What is the impact of COVID-19 on patients seeking services for other diseases?
Many governments in Africa took measures to combat the spread of COVID-19. However, some of the measures totally disrupted the supply chain and health care service delivery system as all efforts were focused on COVID-19. Governments diverted personnel and resources away from priority diseases. Patients with HIV/AIDS, tuberculosis, malaria, cancer, hypertension, hepatitis B, epilepsy, sickle cell, as well as mental health, maternal or childhood conditions, faced an increased risk of complications and death due to inability to access healthcare because of transport restrictions, curfew, and fear of contracting the virus from healthcare settings. The situation was made worse by existing healthcare system challenges which include among others inadequate human resources, financial, infrastructural, supply chain and logistical challenges.
Access to medication has been a major problem for patients with chronic conditions who rely on drugs for their survival and improved quality of life, as they were unable to get their refills while others could not afford medication due to lack of income. On the other hand, self-purchasing and stockpiling of antibiotics and other medicines for those who could afford presented another challenge of medication safety including antimicrobial resistance.
In Uganda patients who had been newly diagnosed with cancer were not able to be initiated into treatment while others missed their three-month refills for hormonal treatment. These delayed initiations and interruption of treatment cycles resulted in increased stress, anxiety, disease progression, recurrence and premature death.
What are the solutions?
Initially the top-down approach worked very well where top leadership was a key factor in mitigating the impact of the COVID-19. This led to governments instituting lockdowns and other preventive measures including social distancing, national, regional and local lockdowns, quarantines, wearing of masks and handwashing. The lessons learnt have shown that the lack of community engagement and patient involvement right from an early stage in the COVID-19 response was a big oversight. Community systems must be urgently strengthened.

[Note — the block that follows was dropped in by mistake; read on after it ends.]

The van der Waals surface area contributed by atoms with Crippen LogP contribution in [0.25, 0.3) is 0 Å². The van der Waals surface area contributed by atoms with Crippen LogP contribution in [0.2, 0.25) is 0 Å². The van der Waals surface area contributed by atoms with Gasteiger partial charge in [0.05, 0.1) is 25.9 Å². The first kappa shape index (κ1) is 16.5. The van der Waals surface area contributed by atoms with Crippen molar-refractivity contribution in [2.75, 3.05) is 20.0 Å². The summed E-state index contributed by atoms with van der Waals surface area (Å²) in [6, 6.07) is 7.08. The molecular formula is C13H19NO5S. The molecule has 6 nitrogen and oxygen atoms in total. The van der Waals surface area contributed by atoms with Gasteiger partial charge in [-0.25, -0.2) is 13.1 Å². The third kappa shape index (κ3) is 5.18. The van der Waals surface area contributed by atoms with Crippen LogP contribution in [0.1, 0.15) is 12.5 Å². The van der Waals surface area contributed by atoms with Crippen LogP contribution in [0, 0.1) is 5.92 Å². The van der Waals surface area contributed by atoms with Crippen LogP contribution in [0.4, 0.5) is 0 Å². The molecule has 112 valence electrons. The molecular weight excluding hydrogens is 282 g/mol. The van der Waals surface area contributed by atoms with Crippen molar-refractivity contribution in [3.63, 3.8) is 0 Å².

Empowering patients to self-manage chronic conditions, especially during such unusual times where they cannot access medical centres as often as possible, is necessary while emphasizing health literacy and telemedicine.
Efforts by key stakeholders to address the psychological needs of the population to mitigate the impact of mental health issues resulting from the challenges of this epidemic is required and should be integrated in all aspects of the response.
It is important to prioritize health care by increasing health sector budgets and reducing reliance on foreign funding. Governments also need to fast track universal health coverage through national health insurance schemes to ensure that vulnerable people access safe and quality health care.
What is the importance of the community, particularly as we face complacency and a possible resurgence in cases?
The potential of community involvement in the COVID-19 response has not been fully exploited. Strengthening community structures such as the role of community leaders, including political, religious, cultural leaders as well as community extension health workers in mobilizing and engaging community members to effectively respond to COVID-19 is invaluable.
In Uganda, community health workers are usually the first point of contact in the community and source of health information. They are trusted, well connected and use appropriate community engagement approaches to mobilize and sensitize the community. They are best placed to demystify the myths and perceptions relating to COVID-19 in the community and address complacency. Involving them in community-based surveillance, case management, contact tracing is a winner.
The ministry of Health has developed a national community engagement strategy. It is aimed at strengthening existing community health systems for integrated people-centred primary health care. Its success will depend on translating theory into action and commitment of all stakeholders.
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